Navy continues to upgrade obsolescent avionics test and measurement systems until replacements come online

April 25, 2022
Originally fielded in the 1990s, CASS is for ashore and afloat sites, as well as the RTCASS to support forward-deployed Marine Corps aviation logistics.

LAKEHURST, N.J. – Test and measurement experts at Lockheed Martin Corp. will continue to upgrade, maintain, and support obsolescent U.S. Navy combat avionics test equipment under terms of a $34.5 million order announced last week.

Officials of the Naval Air Warfare Center Aircraft Division in Lakehurst, N.J., are asking the Lockheed Martin Rotary and Mission Systems segment in Orlando, Fla., to provide performance-based logistics maintenance and support for as many as 400 Consolidated Automated Support System (CASS) avionics test stations and 150 Reconfigurable Transportable CASS (RTCASS) stations.

CASS has been a Navy standard automatic test equipment family supporting electronics on naval aircraft. Originally fielded in the 1990s, CASS includes mainframe CASS stations installed in aviation intermediate maintenance departments (AIMDs) ashore and afloat worldwide. RTCASS support forward-deployed Marine Corps aviation logistics squadrons.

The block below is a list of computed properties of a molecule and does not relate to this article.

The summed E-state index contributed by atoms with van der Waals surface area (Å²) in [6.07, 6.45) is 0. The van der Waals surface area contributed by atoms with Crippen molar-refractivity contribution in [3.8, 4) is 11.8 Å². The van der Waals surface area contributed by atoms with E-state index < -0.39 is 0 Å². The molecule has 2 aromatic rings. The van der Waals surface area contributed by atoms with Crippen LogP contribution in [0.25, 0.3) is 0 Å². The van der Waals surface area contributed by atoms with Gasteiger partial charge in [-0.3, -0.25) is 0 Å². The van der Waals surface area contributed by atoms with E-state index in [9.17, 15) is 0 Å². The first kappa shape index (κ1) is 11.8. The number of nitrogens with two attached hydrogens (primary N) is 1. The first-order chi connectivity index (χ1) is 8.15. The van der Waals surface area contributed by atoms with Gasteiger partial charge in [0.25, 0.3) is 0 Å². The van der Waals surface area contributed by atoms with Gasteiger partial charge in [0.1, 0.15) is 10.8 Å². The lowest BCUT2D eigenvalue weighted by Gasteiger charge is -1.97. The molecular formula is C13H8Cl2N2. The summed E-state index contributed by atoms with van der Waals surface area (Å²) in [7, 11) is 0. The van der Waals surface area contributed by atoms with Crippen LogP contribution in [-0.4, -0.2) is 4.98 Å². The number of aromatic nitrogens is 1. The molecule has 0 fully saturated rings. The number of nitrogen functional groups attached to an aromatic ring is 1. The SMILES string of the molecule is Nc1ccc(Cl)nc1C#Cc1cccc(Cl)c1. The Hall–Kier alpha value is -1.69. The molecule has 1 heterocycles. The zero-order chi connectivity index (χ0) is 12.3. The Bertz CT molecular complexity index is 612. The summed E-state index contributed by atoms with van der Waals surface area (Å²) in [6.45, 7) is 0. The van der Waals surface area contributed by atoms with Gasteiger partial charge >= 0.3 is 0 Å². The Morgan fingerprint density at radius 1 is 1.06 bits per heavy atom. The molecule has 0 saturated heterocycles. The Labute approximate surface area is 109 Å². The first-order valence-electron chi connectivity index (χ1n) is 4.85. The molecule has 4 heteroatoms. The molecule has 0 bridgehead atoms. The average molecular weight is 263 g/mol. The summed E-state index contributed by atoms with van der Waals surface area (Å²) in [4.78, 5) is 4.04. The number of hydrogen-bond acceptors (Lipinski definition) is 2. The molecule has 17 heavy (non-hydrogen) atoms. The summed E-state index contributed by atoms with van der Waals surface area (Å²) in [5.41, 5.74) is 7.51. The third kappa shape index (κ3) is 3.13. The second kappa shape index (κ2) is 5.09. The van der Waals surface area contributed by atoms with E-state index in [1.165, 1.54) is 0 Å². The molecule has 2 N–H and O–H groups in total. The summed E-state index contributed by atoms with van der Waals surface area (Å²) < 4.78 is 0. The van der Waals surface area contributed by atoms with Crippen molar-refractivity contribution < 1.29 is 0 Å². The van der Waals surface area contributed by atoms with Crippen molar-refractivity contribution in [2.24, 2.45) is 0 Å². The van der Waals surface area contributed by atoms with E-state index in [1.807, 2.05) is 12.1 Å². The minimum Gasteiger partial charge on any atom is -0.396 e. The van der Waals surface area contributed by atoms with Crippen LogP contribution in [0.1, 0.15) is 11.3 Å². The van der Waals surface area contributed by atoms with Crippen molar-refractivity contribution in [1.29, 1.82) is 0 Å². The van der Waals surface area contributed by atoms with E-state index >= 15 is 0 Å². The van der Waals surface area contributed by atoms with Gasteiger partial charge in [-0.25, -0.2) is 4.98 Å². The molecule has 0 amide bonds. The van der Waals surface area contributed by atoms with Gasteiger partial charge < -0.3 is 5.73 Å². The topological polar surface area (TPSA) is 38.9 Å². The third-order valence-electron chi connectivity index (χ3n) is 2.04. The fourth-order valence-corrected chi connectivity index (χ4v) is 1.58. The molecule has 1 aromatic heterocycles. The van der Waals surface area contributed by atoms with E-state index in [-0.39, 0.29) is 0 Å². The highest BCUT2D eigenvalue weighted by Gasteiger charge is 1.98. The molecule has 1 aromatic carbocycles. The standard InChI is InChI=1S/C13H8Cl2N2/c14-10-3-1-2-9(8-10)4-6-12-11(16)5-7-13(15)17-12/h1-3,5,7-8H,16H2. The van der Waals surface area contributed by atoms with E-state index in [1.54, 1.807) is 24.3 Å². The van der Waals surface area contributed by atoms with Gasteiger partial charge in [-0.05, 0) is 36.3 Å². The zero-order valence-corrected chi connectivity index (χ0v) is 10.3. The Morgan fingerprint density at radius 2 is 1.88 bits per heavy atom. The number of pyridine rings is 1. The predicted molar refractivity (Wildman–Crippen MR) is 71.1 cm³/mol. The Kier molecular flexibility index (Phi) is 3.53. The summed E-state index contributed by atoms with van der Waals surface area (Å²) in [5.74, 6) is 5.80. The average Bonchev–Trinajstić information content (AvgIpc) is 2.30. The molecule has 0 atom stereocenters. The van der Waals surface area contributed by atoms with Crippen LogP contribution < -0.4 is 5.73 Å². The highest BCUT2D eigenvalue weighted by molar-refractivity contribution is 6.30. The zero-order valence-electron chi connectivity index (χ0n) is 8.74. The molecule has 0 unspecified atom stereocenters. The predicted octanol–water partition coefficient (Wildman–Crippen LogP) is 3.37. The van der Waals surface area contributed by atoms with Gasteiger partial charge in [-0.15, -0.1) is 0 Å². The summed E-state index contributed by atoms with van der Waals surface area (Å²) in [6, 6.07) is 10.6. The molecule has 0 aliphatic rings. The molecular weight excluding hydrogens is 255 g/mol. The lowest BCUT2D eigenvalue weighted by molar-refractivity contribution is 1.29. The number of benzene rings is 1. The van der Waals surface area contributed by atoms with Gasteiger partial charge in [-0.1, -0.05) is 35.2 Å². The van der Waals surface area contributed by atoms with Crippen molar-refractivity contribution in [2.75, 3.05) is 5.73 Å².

All mainframe CASS systems are being replaced by electronic CASS (eCASS) due to approaching obsolescence. The eCASS is a technologically-advanced system to replace mainframe CASS in support of the Fleet for the next 20 years.

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Until eCASS replaces all necessary CASS avionics test equipment, Navy leaders must ensure that the older CASS equipment remains working reliably.

CASS is designed to help warfighters troubleshoot and repair aircraft assemblies at sea or ashore and return the avionics to service quickly. At its peak usage around 2000, CASS was the world's largest automated test support program, and was the Navy's standard test equipment for avionics on aircraft carriers and in depots throughout the U.S.

CASS production started in 1990 to replace specialized avionics testers at sea. When they were procured originally the CASS mainframes cost about $1 million each.

The test and measurement systems were designed with open-systems architectures to detect and isolate faults in avionics equipment on such carrier-based aircraft as the E-2C radar surveillance turboprop, EA-6B electronic warfare jet, F-14 jet fighter, F/A-18 fighter-bomber, AV-8B jump jet, S-3 surveillance jet, and SH-60 helicopter.

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Prior to CASS this function required 25 separate old testers. CASS systems at sea are installed on all the Navy's aircraft carriers and most amphibious assault ships.

Lockheed Martin delivered the first modernized eCASS station to replace older CASS equipment in late 2014 to support all the aircraft in the Navy’s fleet, including the F-35 Lightning II joint strike fighter.

On this order Lockheed Martin will do the work in Orlando, Fla., and should be finished by April 2023. For more information contact Lockheed Martin Rotary and Mission Systems online at, or the Naval Air Warfare Center Aircraft Division-Lakehurst at

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